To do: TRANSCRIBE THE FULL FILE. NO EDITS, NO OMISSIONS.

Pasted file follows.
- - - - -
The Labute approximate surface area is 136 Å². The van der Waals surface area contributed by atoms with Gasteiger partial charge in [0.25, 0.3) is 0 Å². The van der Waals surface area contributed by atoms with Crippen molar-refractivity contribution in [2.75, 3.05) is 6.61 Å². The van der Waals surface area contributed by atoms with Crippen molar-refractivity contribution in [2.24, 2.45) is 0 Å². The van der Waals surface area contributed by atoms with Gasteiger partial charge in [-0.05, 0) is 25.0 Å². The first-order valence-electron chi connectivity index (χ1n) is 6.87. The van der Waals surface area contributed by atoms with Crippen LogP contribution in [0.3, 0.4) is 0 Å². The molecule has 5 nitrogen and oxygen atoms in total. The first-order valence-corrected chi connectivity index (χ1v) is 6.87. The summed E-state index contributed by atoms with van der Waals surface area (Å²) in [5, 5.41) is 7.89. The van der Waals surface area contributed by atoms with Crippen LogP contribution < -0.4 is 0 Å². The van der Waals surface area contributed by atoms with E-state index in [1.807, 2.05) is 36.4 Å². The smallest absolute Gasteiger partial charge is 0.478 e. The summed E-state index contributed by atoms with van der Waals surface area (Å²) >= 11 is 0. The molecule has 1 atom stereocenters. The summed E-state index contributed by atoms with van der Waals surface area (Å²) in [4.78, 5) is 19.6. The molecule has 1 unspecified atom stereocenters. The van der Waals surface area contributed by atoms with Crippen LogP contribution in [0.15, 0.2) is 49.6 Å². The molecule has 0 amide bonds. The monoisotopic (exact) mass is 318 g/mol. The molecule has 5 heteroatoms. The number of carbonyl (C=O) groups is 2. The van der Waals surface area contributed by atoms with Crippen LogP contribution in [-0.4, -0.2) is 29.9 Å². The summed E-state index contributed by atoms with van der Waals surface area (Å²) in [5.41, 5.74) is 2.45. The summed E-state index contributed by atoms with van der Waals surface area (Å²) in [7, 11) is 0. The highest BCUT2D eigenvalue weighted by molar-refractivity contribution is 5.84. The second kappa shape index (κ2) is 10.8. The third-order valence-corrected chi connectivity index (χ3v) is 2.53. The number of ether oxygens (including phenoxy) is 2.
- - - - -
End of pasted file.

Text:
The Labute approximate surface area is 136 Å². The van der Waals surface area contributed by atoms with Gasteiger partial charge in [0.25, 0.3) is 0 Å². The van der Waals surface area contributed by atoms with Crippen molar-refractivity contribution in [2.75, 3.05) is 6.61 Å². The van der Waals surface area contributed by atoms with Crippen molar-refractivity contribution in [2.24, 2.45) is 0 Å². The van der Waals surface area contributed by atoms with Gasteiger partial charge in [-0.05, 0) is 25.0 Å². The first-order valence-electron chi connectivity index (χ1n) is 6.87. The van der Waals surface area contributed by atoms with Crippen LogP contribution in [0.3, 0.4) is 0 Å². The molecule has 5 nitrogen and oxygen atoms in total. The first-order valence-corrected chi connectivity index (χ1v) is 6.87. The summed E-state index contributed by atoms with van der Waals surface area (Å²) in [5, 5.41) is 7.89. The van der Waals surface area contributed by atoms with Crippen LogP contribution < -0.4 is 0 Å². The van der Waals surface area contributed by atoms with E-state index in [1.807, 2.05) is 36.4 Å². The smallest absolute Gasteiger partial charge is 0.478 e. The summed E-state index contributed by atoms with van der Waals surface area (Å²) >= 11 is 0. The molecule has 1 atom stereocenters. The summed E-state index contributed by atoms with van der Waals surface area (Å²) in [4.78, 5) is 19.6. The molecule has 1 unspecified atom stereocenters. The van der Waals surface area contributed by atoms with Crippen LogP contribution in [0.15, 0.2) is 49.6 Å². The molecule has 0 amide bonds. The monoisotopic (exact) mass is 318 g/mol. The molecule has 5 heteroatoms. The number of carbonyl (C=O) groups is 2. The van der Waals surface area contributed by atoms with Crippen LogP contribution in [-0.4, -0.2) is 29.9 Å². The summed E-state index contributed by atoms with van der Waals surface area (Å²) in [5.41, 5.74) is 2.45. The summed E-state index contributed by atoms with van der Waals surface area (Å²) in [7, 11) is 0. The highest BCUT2D eigenvalue weighted by molar-refractivity contribution is 5.84. The second kappa shape index (κ2) is 10.8. The third-order valence-corrected chi connectivity index (χ3v) is 2.53. The number of ether oxygens (including phenoxy) is 2.